The better parcels revenue trends saw many brokers trim their forecast losses and so increase upgrade their share price targets – though there remained a wide divergence.
Goldman Sachs, which has a ‘buy’ rating on the stock, upped its share price target to 290p from 230p. UBS, another fan, kept its target at 215p.
Liberum raised its target to 165p from 115p but kept its ‘sell' recommendation in place, as did Berenberg, which hiked its target to 137p from 100p.
“We believe it is important to keep sight of the significant structural challenges faced by the group,” said Liberum analyst Gerald Khoo.
“The size of the upgrade to forecasts perhaps masks the fact that we are still expecting a substantial fall in profits at both the UK divisional and group levels.”
This week's update was a “brief reprieve” for the shares after a long period of operational weakness, said Berenberg's William Fitzalan Howard, though the cash burn remains severe and long-term solutions “remain elusive”.
Some analysts noted that signs that recent strength is moderating, with growth in UK parcels volumes of 34% over five months but slowing from the 38% growth in the first quarter, while volume growth at the GLS overseas parcels arm slowed to 19% from 22% in Q1.
The lack of overall revenue growth because of continuing letters declines means that margins continue to be squeezed as cost inflation is not fully offset by productivity improvements, Khoo said, as parcels are more expensive to handle compared to letter sorting.
“The bear case on Royal Mail is now less clear cut,” he admitted, with better recent trading relieving some of the short-term pressure.
“However, we still see significant structural challenges in the UK. These will require substantial changes to working practices, which in turn will require union and employee consent and cooperation.”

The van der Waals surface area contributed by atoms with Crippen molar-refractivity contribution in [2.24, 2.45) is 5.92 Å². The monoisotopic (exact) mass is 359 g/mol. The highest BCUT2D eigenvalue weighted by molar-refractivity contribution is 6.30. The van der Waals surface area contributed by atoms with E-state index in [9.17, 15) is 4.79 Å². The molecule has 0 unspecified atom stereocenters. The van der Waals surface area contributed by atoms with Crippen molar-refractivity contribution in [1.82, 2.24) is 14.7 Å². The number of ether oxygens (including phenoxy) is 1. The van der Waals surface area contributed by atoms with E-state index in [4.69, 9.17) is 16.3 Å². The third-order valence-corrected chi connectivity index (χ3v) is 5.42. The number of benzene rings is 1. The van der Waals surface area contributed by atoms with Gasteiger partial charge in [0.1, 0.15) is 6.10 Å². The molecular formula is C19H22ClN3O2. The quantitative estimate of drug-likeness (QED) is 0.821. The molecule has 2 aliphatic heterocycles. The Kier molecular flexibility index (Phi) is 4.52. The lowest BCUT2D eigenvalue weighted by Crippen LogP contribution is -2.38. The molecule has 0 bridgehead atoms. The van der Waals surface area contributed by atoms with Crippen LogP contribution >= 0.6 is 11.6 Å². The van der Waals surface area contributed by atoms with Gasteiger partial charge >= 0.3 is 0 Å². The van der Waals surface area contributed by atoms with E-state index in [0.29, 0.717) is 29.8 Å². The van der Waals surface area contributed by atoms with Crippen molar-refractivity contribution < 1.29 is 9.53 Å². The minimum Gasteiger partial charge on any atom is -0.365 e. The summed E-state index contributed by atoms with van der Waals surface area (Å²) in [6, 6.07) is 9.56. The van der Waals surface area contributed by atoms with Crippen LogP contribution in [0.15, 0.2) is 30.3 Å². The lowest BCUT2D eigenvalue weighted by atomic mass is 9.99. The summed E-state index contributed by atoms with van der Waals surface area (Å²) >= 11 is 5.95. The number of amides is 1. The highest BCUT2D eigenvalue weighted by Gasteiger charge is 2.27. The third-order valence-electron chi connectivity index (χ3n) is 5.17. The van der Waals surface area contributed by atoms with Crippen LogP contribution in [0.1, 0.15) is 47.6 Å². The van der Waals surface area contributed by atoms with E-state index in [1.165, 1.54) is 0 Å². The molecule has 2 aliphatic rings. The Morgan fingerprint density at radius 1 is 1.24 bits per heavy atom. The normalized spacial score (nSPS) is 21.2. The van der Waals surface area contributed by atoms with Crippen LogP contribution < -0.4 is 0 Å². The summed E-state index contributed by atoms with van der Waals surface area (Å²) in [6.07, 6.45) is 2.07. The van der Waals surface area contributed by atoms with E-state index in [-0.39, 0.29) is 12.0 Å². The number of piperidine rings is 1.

Relying on unions and regulator
Analysts at Peel Hunt said it was disappointing that while discussions with unions have been progressing no agreements have been reached.
Initial expectations from unions had been for an agreement by the end of July.
UBS noted that RMG management is also asking regulator Ofcom for flexibility to deliver what customers want in a rapidly changing market when the Universal Service Order (USO) is reviewed.
Having surveyed ‘thousands’ of customers about what they want from postal services and carried out many sessions with colleagues to see how they think the USO may need to change for the future, the main insights are:
- Customers want to retain the 'one price goes anywhere' principle of the USO.
- Customers want more ways to send letters and parcels, via online postage or parcel postboxes, and the company is examining now whether there is enough customer demand for a seven-day parcel service
- Third, customers, especially businesses, want an affordable next-day letters service.
Ofcom is expected to announce its conclusions on 'user needs' around the end of September or early October, alongside a wider regulatory framework.
Securing major changes is far from guaranteed, said Liberum's Khoo, adding that the current market valuation does not adequately reflects “substantial structural challenges”.
For Berenberg's Howard and his colleagues long-term solutions “remain a moon-shoot”.
“While we think that [changing the regulatory settlement to help restructure costs and focus more on parcel delivery] is the right approach, we caution that any changes will probably take years to negotiate and implement, and that it is unlikely to be a panacea.”